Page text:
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Planting the Next Crop of Farmers
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The official end of summer in Kansas is really the start of school. Most public schools are now in session and Barton Community College started this past Wednesday. The next “crop” of students has started on the formal journey of becoming professionals in agriculture while some are in their sophomore year. It might be a bit of a stretch but let’s compare education and agriculture.
A successful producer considers many factors when deciding what to plant. Across the United States one of the most important decisions is what type of plant or plants provide the greatest opportunity for success. In very broad terms, they have three choices:
• Annual crops – These crops complete their life cycle in one year. They are planted germinate, grow, flower, mature and die. Producers are hopefully able to harvest what they grew the crop for and start over again next year. Corn, soybeans, and wheat are vital to the success of modern agriculture but producers are always starting from scratch again.
• Biennial crops – These plants have a two-year life cycle. The first year consists of vegetative growth and plants spend their energy storing food in roots. Then after a period of dormancy, usually over winter, they grow the second year, reproduce seed and die. These are crops like carrots, members of the onion family, sugar beets, parsley, celery, and many flowering plants. We may harvest the root or in some cases the fruit but again producers have one harvest and are constantly planting again.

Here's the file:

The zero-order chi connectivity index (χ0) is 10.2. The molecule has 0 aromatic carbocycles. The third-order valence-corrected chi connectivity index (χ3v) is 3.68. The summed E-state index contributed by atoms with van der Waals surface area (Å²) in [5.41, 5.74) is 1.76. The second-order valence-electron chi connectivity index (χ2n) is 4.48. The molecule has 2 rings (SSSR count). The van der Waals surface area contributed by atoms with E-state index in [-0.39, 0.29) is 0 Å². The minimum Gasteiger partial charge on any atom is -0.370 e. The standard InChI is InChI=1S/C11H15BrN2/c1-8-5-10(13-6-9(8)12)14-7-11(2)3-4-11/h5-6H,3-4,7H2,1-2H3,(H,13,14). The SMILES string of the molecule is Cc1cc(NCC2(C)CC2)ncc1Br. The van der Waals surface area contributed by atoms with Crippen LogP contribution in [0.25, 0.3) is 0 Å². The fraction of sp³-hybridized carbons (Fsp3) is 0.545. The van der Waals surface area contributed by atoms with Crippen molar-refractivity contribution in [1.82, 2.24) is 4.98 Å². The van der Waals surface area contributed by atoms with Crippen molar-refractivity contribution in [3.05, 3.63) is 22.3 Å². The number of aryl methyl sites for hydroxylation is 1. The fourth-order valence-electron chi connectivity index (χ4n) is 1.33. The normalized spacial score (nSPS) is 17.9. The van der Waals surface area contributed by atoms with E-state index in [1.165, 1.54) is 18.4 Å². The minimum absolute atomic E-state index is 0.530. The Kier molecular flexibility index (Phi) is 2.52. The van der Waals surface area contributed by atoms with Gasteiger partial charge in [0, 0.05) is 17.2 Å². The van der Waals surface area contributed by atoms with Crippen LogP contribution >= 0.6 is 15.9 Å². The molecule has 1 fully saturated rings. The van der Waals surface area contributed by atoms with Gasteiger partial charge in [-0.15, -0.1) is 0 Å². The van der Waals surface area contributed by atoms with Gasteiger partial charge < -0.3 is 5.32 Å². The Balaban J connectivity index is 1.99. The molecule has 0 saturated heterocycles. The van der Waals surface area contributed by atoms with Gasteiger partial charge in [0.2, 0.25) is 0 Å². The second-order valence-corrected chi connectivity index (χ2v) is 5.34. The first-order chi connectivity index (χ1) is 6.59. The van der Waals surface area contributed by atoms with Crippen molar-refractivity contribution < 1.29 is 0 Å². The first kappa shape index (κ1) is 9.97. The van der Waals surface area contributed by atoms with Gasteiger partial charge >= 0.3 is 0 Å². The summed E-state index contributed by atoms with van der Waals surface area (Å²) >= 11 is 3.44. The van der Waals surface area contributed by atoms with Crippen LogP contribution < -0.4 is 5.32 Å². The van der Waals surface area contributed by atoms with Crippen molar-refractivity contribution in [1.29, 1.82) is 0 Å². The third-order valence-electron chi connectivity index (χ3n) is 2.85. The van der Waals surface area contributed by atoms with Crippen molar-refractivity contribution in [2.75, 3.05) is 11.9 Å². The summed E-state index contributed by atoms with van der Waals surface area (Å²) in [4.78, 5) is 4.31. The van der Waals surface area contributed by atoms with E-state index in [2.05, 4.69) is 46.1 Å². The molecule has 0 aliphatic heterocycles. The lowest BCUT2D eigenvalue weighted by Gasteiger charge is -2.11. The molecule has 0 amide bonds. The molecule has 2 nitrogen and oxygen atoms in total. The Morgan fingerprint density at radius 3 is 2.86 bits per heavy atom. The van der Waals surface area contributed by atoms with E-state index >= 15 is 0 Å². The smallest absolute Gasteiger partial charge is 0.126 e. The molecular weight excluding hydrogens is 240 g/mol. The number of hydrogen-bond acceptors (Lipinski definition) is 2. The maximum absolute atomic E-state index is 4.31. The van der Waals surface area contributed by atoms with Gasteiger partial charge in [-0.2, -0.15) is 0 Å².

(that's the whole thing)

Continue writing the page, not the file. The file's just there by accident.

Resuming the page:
• Perennial crops – Producers plant these crops and if they are well maintained and the weather cooperates you are able to reap the harvest for many years without replanting. The keys to the production of perennial plants are preparing the proper foundation prior to planting, selecting the right variety/hybrid, and constantly feeding and nurturing of the crop. If you select the right cultivar but don’t prepare properly you will have to start over. If you prepare properly but select a low quality cultivar or one not adapted to the area – you harvest a poor or nonexistent crop and have to start over. However, if you are diligent, prepare the proper foundation and keep nurturing the crop, it continues to grow and produce a crop. Here our perennials include many prairie grasses and alfalfa. Ask an alfalfa producer and they will tell you the importance of preparing the land properly and spending the time and money on selecting the right variety.
Preparing for a career in any aspect of agriculture is like these types of crop plants. You can be the annual or perennial crop and while your education is of value you are limited in what you can accomplish. However, if your education is on a track like the perennial crop you take time to prepare a solid foundation, select the right path, and constantly nourish and feed your knowledge you are able to reap the harvest and be successful for a lifetime. Producers in agriculture that view their learning like an annual or biennial crop may experience an excellent harvest of two but in the long-term will cease to exist. Those who prepare a solid foundation that prepares them for lifelong learning will reap the benefits for a lifetime.